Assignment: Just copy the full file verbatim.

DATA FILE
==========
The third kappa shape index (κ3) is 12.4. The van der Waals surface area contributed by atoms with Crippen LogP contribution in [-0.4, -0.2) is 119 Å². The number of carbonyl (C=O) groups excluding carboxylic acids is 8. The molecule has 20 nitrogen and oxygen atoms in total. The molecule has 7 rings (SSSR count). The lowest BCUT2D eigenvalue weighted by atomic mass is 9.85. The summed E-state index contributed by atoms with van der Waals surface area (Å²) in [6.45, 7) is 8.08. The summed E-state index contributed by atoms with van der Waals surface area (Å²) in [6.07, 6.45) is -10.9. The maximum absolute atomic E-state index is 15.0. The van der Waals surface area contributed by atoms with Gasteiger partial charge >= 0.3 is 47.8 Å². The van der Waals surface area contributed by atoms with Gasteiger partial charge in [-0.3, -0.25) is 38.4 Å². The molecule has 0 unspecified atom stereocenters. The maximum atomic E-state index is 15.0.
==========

The third kappa shape index (κ3) is 12.4. The van der Waals surface area contributed by atoms with Crippen LogP contribution in [-0.4, -0.2) is 119 Å². The number of carbonyl (C=O) groups excluding carboxylic acids is 8. The molecule has 20 nitrogen and oxygen atoms in total. The molecule has 7 rings (SSSR count). The lowest BCUT2D eigenvalue weighted by atomic mass is 9.85. The summed E-state index contributed by atoms with van der Waals surface area (Å²) in [6.45, 7) is 8.08. The summed E-state index contributed by atoms with van der Waals surface area (Å²) in [6.07, 6.45) is -10.9. The maximum absolute atomic E-state index is 15.0. The van der Waals surface area contributed by atoms with Gasteiger partial charge >= 0.3 is 47.8 Å². The van der Waals surface area contributed by atoms with Gasteiger partial charge in [-0.3, -0.25) is 38.4 Å². The molecule has 0 unspecified atom stereocenters. The maximum atomic E-state index is 15.0.